“Right before the expansion, we were doing everything we’re doing in the back room over here, we were doing behind the desk. The walls were closing in a little bit, so the expansion allows us to have a room to check stuff in,” Vaughan said. “It also allowed us to have a kind of utility room, and it can become a sales room. It helps us shuffle the seasons from winter to summer and helped us get out of some storage units.”
While Vaughan and the Ragged Mountain team are content in their newly renovated space for the foreseeable future, there is plenty of room for further growth in the store’s educational and donation programs.
“One of our main goals is our educational courses, like skate-ski clinics,” he said. “We want to do uphill skinning clinics. Keeping our rentals going for the community, so we’re going to do nordic skiing and stand-up paddleboards in the summer.”
And those programs don’t have to exist in a vacuum, Vaughan said. In fact, they’ve already partnered with the Bike Project to ensure Crystal River Elementary third graders all had bikes for the school’s big field trip, an overnight bike trip to Rock Bottom Ranch. Aaron Taylor, Bike Project founder and Way of Compassion director, sees plenty of overlap in the entities’ missions.
“There were many students who would not participate either because they may not have a bike or they don’t know how to ride a bike,” Taylor said. “We said, ‘We’re going to give you the bike for the field trip.’ Then over the trip, they found out they got to keep the bike. They’ve created a culture around giving and kindness,” he added about Ragged Mountain.
CRES isn’t the only school to have benefitted from Ragged Mountain’s attention.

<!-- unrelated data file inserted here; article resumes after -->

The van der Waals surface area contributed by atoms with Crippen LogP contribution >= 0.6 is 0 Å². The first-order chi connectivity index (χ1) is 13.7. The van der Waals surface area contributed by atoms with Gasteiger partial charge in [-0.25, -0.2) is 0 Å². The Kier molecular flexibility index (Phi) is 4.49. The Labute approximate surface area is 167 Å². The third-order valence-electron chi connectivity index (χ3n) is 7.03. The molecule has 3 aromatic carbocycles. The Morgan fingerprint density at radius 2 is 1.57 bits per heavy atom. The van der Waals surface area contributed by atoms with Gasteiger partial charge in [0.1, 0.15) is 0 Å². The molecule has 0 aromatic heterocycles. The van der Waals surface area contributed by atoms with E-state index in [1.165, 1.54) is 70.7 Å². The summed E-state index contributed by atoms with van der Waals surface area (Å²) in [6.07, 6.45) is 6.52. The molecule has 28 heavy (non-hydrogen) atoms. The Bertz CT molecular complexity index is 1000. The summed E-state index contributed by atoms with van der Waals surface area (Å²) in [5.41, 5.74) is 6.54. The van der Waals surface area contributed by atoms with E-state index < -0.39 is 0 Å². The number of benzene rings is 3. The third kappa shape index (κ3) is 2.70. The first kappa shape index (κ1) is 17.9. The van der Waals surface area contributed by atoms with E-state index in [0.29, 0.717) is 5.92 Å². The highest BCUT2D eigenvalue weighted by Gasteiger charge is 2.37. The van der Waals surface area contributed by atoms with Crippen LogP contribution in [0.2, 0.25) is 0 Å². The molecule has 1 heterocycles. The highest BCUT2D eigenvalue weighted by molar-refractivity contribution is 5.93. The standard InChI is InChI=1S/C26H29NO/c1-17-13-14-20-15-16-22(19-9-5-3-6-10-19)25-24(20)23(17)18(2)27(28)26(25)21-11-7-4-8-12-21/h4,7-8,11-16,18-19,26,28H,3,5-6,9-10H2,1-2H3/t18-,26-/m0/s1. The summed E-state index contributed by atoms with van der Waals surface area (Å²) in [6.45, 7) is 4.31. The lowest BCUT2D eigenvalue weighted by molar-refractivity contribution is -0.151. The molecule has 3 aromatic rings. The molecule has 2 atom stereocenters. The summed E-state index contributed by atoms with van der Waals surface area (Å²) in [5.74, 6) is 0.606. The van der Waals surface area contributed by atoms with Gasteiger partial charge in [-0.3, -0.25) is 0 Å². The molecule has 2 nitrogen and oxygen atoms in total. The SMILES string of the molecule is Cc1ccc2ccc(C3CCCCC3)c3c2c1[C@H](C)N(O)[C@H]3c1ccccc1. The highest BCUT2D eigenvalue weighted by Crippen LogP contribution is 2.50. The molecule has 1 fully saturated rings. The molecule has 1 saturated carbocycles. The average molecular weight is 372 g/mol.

“We just did a big climbing shoe donation for Basalt High School because they just got a new gym,” Vaughan said. “I just think that we rely so much on the community, and it truly takes a village to create a store like this. Without our few thousand consigners, we wouldn’t have the inventory to build the community around Ragged.”
A business of giving
Deborah Herrell, owner of LuLu’s Thrift Shoppe, 570 Highway 133, maintains that generosity is a core value in the secondhand culture, and she, too, puts her money where her mouth is in that regard.
“Not only does everything get reused, it’s a business of giving; that’s what it’s about,” she said. “Our mission statement is that we assist others in moving from poverty to prosperity and from despair to dreams.”
Sometimes, that means simply making someone’s day by providing a welcoming space with an interesting inventory.
“I actually go across the state and pick up the majority of my donations. That’s why I have such unusual donations,” Herrell said. “I like to think of us as the happy store. Every single customer is greeted; we know half their names. Half of them come in and give us a hug. Everyone who works for me can say what our specials are in Spanish.”
And, sometimes, lifting someone out of poverty is more even more personal, like when Herrell used a percentage of her store’s profits to help a local man whose daughter had undergone an expensive heart surgery. “They needed rent money, so I paid his rent,” she said. Currently, she’s focused on sending Kenyan girls to school.
Herrell is no stranger to the Ragged Mountain crew. “When I first opened in Carbondale, I was in that plaza, then I moved down to where I am now.” Herrell often sends people with outdoor gear to her former neighbors, and they’ve donated to her shop as well. “People all over the valley that work in the business, it’s a small culture, so we all kind of know each other.”